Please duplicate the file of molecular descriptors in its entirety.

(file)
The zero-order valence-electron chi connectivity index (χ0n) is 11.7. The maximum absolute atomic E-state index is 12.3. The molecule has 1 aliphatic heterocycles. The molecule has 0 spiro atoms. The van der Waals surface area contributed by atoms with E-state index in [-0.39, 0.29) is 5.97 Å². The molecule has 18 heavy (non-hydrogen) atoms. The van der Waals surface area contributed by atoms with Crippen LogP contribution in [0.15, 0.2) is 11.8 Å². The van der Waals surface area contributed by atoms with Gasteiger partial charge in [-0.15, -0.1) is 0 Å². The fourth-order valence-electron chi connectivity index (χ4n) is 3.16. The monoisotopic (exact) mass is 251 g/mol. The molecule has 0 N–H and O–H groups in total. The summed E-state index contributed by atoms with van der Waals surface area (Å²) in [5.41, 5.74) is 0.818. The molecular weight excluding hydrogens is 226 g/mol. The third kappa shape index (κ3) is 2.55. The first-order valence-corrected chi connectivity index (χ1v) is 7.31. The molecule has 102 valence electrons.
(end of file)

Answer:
The zero-order valence-electron chi connectivity index (χ0n) is 11.7. The maximum absolute atomic E-state index is 12.3. The molecule has 1 aliphatic heterocycles. The molecule has 0 spiro atoms. The van der Waals surface area contributed by atoms with E-state index in [-0.39, 0.29) is 5.97 Å². The molecule has 18 heavy (non-hydrogen) atoms. The van der Waals surface area contributed by atoms with Crippen LogP contribution in [0.15, 0.2) is 11.8 Å². The van der Waals surface area contributed by atoms with Gasteiger partial charge in [-0.15, -0.1) is 0 Å². The fourth-order valence-electron chi connectivity index (χ4n) is 3.16. The monoisotopic (exact) mass is 251 g/mol. The molecule has 0 N–H and O–H groups in total. The summed E-state index contributed by atoms with van der Waals surface area (Å²) in [5.41, 5.74) is 0.818. The molecular weight excluding hydrogens is 226 g/mol. The third kappa shape index (κ3) is 2.55. The first-order valence-corrected chi connectivity index (χ1v) is 7.31. The molecule has 102 valence electrons.